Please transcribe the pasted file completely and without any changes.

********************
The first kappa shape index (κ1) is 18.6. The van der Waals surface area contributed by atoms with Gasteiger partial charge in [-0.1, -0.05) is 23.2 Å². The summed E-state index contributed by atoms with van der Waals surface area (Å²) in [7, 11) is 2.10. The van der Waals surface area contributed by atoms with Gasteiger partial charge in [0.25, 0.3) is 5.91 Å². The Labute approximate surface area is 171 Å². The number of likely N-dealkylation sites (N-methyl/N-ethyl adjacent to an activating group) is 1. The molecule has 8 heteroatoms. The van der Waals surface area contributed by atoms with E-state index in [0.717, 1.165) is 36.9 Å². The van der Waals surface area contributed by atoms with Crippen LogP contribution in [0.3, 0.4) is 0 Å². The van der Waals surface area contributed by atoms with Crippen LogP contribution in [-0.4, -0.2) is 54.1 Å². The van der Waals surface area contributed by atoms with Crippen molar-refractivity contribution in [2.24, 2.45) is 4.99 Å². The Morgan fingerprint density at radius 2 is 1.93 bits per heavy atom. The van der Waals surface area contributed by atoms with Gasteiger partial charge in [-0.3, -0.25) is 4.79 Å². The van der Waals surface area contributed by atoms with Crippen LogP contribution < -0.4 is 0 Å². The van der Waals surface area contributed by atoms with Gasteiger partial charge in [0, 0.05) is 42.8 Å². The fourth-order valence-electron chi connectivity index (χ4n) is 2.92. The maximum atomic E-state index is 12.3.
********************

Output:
The first kappa shape index (κ1) is 18.6. The van der Waals surface area contributed by atoms with Gasteiger partial charge in [-0.1, -0.05) is 23.2 Å². The summed E-state index contributed by atoms with van der Waals surface area (Å²) in [7, 11) is 2.10. The van der Waals surface area contributed by atoms with Gasteiger partial charge in [0.25, 0.3) is 5.91 Å². The Labute approximate surface area is 171 Å². The number of likely N-dealkylation sites (N-methyl/N-ethyl adjacent to an activating group) is 1. The molecule has 8 heteroatoms. The van der Waals surface area contributed by atoms with E-state index in [0.717, 1.165) is 36.9 Å². The van der Waals surface area contributed by atoms with Crippen LogP contribution in [0.3, 0.4) is 0 Å². The van der Waals surface area contributed by atoms with Crippen LogP contribution in [-0.4, -0.2) is 54.1 Å². The van der Waals surface area contributed by atoms with Crippen molar-refractivity contribution in [2.24, 2.45) is 4.99 Å². The Morgan fingerprint density at radius 2 is 1.93 bits per heavy atom. The van der Waals surface area contributed by atoms with Gasteiger partial charge in [-0.3, -0.25) is 4.79 Å². The van der Waals surface area contributed by atoms with Crippen LogP contribution < -0.4 is 0 Å². The van der Waals surface area contributed by atoms with Gasteiger partial charge in [0, 0.05) is 42.8 Å². The fourth-order valence-electron chi connectivity index (χ4n) is 2.92. The maximum atomic E-state index is 12.3.